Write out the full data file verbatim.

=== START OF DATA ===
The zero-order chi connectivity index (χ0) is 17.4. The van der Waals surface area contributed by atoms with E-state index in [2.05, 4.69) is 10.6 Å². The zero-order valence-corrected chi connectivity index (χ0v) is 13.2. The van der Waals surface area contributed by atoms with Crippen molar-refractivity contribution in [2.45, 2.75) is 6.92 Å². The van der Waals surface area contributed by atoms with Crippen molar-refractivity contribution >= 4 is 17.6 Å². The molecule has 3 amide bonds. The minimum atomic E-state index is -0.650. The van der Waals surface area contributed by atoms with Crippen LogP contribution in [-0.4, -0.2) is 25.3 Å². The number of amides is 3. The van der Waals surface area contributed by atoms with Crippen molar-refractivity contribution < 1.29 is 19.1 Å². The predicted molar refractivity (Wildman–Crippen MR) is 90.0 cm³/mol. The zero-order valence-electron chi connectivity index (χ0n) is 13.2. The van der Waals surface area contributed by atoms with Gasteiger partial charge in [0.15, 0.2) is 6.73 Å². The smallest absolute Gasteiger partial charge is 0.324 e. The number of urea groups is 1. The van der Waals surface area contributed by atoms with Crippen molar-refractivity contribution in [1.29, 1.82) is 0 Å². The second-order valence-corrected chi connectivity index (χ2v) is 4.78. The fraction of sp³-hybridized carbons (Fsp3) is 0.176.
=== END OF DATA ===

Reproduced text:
The zero-order chi connectivity index (χ0) is 17.4. The van der Waals surface area contributed by atoms with E-state index in [2.05, 4.69) is 10.6 Å². The zero-order valence-corrected chi connectivity index (χ0v) is 13.2. The van der Waals surface area contributed by atoms with Crippen molar-refractivity contribution in [2.45, 2.75) is 6.92 Å². The van der Waals surface area contributed by atoms with Crippen molar-refractivity contribution >= 4 is 17.6 Å². The molecule has 3 amide bonds. The minimum atomic E-state index is -0.650. The van der Waals surface area contributed by atoms with Crippen LogP contribution in [-0.4, -0.2) is 25.3 Å². The number of amides is 3. The van der Waals surface area contributed by atoms with Crippen molar-refractivity contribution < 1.29 is 19.1 Å². The predicted molar refractivity (Wildman–Crippen MR) is 90.0 cm³/mol. The zero-order valence-electron chi connectivity index (χ0n) is 13.2. The van der Waals surface area contributed by atoms with Gasteiger partial charge in [0.15, 0.2) is 6.73 Å². The smallest absolute Gasteiger partial charge is 0.324 e. The number of urea groups is 1. The van der Waals surface area contributed by atoms with Crippen molar-refractivity contribution in [1.29, 1.82) is 0 Å². The second-order valence-corrected chi connectivity index (χ2v) is 4.78. The fraction of sp³-hybridized carbons (Fsp3) is 0.176.